G.K. Chesterton, Orthodoxy - Chapter 4

This is our faith, being continually built upon by men with good ideas and others who accept them. The heresies pass away, not because they're not popular, but because they're wrong and right thinking men and women come to find them distasteful. So too with bad laws, and that is the point of democracy.

Catholicism provides sacraments, sacred oaths, which bind adherents to the Church with public disgrace, and private shame as the penalties for breaking them. When the Church was first forming, Pliny the Younger used the word Sacramentum to describe the oaths which the followers of the Way took to avoid bad behavior and to provide for the needs of the group. Sacramentum is also the word used for the oath that Roman soldiers would take when enlisting themselves. It's just a few words that actually change your status.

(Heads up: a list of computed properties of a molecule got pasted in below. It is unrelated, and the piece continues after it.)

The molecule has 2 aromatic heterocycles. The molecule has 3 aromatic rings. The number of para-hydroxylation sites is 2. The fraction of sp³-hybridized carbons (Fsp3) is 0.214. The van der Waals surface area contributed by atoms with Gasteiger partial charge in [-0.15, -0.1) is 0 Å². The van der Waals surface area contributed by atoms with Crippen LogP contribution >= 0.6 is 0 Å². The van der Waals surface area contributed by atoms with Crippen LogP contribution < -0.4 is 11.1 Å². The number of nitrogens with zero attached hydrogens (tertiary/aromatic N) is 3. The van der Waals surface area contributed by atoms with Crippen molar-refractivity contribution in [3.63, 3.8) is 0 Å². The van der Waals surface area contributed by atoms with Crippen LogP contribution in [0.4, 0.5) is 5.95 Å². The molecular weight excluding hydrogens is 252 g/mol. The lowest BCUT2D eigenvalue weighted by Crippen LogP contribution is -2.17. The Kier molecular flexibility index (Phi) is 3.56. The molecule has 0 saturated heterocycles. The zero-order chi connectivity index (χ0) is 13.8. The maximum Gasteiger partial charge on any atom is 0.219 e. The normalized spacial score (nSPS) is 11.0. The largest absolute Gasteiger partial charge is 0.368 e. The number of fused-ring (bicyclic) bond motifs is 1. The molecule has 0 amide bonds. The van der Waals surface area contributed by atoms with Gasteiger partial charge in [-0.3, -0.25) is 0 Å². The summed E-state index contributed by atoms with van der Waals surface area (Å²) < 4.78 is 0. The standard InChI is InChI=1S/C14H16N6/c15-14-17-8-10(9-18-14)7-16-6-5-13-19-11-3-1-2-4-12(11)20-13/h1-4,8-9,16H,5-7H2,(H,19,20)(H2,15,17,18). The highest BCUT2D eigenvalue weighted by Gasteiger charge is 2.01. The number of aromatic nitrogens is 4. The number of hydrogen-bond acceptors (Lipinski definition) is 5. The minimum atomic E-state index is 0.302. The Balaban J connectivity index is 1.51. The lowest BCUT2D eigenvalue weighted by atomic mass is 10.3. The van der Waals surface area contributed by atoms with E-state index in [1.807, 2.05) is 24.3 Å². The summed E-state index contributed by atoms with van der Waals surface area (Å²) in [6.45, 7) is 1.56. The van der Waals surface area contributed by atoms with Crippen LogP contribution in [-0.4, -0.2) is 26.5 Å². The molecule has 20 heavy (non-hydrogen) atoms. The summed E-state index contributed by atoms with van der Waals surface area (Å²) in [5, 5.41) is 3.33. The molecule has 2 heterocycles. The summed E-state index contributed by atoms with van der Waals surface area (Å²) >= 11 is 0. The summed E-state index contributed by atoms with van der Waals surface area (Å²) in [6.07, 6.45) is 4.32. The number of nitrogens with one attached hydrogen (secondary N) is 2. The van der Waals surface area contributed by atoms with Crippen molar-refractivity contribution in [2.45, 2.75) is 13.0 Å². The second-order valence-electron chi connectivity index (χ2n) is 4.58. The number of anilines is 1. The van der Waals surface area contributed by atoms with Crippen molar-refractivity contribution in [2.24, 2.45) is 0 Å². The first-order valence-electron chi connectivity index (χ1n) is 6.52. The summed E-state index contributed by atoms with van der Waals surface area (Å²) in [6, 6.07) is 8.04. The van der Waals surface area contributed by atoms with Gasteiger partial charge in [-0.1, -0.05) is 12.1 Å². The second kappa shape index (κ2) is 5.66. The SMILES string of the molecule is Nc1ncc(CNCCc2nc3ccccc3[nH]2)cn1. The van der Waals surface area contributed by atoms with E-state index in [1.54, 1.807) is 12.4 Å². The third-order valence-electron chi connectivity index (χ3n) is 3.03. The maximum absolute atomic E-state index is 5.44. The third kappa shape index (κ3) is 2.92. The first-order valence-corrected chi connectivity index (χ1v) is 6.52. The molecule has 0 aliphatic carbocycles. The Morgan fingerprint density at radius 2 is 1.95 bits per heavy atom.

So, to answer the question, in a democracy, all men are the king, in baptism, we are baptized into Christ's Kingship. In a democracy, everyone must be informed, in baptism, we are baptized into Christ's role as prophet - giving us direct access to the Holy Spirit. In a democracy, all men and women need to be prepared to sacrifice themselves for the good of all, in baptism we are baptized into Christ's priesthood and His sacrifice and ours ought to be the underpinnings of a just society that reflects the glory of Heaven as best it can given our limited means and fallen nature.


(More on "Sacramentum", Scott Hahn, Swear to God)